It is entirely possible that some of the lack of tolerance and understanding of different races and ethnicities does pervade parts of the media. No parts of society are without ignorance of difference and a lack of tolerance, but this must not be overstated. Any role intolerance plays in the media is likely very small.

Whatever the cause of the storm amnesia, no large and tragic events should be forgotten. The good thing is that lessons can be learned from the way the media have covered Sandy and the social media response which so closely mirrored that of the broadcast media.

This Is the Political Story of a Hurricane

Post Tropical Storm Sandy has now vanished from the skies above the United States of America. In its wake it has left at least 90 dead with the final death toll likely to be higher than that. The hurricane has also resulted in billions of dollars damage to cities along the east coast of the USA. Now that the storm has passed, attention first and foremost has turned to the recovery with FEMA and the US President hitting the ground running. The US President has toured areas hit by the natural disaster and FEMA have commenced their post-disaster efforts.

Despite the fact that a tragedy has just transpired, the US election, which has seen an intriguing campaign so far, is still going ahead. Polling day is now less than a week away and after a brief ceasefire, electoral hostilities have resumed in key swing states across the country.

Inevitably, thought has turned to the effects that the hurricane has had on the campaign and might have on the outcome on election day. Would the storm help or hinder Barack Obama and end Mitt Romney’s chances or would it end Barack Obama’s hopes for re-election? Or would the storm have left the electoral equation relatively unchanged?

It would appear that there are two main scenarios which could play out as a result of Hurricane Sandy. But there is also the possibility of a third effect brought on by the tropical storm.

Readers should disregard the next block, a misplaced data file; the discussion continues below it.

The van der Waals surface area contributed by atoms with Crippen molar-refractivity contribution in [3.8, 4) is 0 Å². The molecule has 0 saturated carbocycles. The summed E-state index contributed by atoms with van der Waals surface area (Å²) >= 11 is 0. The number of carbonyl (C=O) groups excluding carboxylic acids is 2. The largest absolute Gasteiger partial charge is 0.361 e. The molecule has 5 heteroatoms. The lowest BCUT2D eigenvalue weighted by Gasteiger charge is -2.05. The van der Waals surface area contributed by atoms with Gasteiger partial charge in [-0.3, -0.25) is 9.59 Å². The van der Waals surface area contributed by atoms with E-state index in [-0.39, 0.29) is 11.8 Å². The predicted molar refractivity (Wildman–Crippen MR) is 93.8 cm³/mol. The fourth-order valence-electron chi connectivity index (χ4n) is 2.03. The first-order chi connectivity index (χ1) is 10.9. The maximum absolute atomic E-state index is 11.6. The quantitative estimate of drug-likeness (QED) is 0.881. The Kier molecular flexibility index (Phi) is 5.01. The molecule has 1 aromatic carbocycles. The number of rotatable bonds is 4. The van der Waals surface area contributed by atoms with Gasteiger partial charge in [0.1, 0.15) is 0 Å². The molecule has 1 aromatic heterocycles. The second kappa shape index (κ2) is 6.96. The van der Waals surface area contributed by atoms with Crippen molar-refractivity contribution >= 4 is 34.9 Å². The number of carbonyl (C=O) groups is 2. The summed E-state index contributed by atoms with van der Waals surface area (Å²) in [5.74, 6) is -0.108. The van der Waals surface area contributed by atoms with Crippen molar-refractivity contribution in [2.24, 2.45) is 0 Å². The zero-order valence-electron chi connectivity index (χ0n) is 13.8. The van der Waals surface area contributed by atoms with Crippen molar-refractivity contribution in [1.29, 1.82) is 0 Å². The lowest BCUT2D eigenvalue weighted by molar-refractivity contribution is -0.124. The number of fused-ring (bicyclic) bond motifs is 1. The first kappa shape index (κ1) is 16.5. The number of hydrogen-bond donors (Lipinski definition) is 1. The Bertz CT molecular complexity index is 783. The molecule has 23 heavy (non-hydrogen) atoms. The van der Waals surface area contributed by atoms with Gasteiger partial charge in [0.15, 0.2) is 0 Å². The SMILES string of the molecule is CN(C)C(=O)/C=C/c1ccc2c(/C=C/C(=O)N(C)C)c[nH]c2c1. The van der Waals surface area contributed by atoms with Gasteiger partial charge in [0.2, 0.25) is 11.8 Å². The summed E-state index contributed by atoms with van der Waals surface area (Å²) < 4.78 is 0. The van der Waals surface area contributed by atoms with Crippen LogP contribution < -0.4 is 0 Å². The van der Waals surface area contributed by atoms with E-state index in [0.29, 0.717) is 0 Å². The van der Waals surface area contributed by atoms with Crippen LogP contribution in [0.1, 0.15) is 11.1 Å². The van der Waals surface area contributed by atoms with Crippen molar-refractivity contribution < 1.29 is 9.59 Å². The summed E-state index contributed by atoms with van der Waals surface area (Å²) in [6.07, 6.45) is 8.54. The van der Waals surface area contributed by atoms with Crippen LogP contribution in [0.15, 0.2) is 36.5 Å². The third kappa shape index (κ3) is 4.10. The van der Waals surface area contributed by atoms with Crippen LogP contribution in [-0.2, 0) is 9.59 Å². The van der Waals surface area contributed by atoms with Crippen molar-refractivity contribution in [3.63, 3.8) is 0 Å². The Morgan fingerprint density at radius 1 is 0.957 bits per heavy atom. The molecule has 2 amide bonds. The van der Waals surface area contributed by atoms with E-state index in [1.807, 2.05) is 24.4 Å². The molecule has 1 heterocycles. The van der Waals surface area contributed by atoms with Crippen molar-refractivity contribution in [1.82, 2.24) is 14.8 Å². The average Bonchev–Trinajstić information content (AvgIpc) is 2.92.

The first is the really obvious one. This is the one that seems to be in the mind’s and on the lip’s of many political commentators. That is that the devastation gives President Obama a chance to appear presidential, an interesting conclusion given that President is exactly what Barack Obama currently is.

This theory holds that the President, through responding to the crisis, will gain electoral momentum thanks to the horrific events which have killed so many, not just in the USA, but also throughout parts of the Caribbean.

Whether or not this theory holds any credibility is largely down to the states involved in the hurricane, with the broader populace probably not as concerned about Barack Obama appearing presidential as a result of something that does not affect them. Most of the directly hit states are well and truly in the bag for either side, save for Virginia and North Carolina.

The theory of looking presidential with strong and swift actions after a tragic event could also be applied to Mitt Romney. It is somewhat arguable that appearing presidential as the challenger could have more of a benefit than the incumbent coming across to voters in the same way.

Governor Romney quickly hit the bellwether state of Ohio for what was termed a ‘ hurricane relief event’. At this outing, Obama’s adversary organised for donations of food and other goods to be sent to storm-hit areas of the country.

This event and others like it as well as Romney’s responses regarding the awful events of earlier this week mean that he could also appear presidential to voters. Again, whether this matters is debatable, though with Governor Romney enjoying most of the electoral momentum, small gains could make a difference.

The other theory is that Sandy might be responsible for halting the momentum of the campaign.

This theory offers more negative consequences for the President than it does for Mitt Romney. Effectively, if this was the case it would mean that two days were removed from Barack Obama’s last week and a bit of the campaign. This means two less days campaigning for votes.

The final effect is mostly a positive for the sitting President, at least for the period of time it was in play.

It is within the realms of reason, even self-evident, that the hurricane provided a distraction for up to almost a week from the real issue that Americans will be voting on when Tuesday next week rolls around. For that time, news of the economy and debate about it would have played second fiddle to the approaching winds and rain.

Whether or not two days of almost zero talk about the has resulted in a change of the complexion of the campaign seems unlikely. The storm is over now too and the focus of the campaign has largely returned to domestic issues.

It would appear that any benefit for either Republicans or Democrats, President Obama or Mitt Romney, derived from the storm that hit the east coast, is small or even negligible. Stranger things have happened though. Who would have thought that a debate would result in quite a dramatic shift in voter intentions?

With less than a week to go in a tough contest, the result is still anyone’s, even with a hurricane thrown into the equation.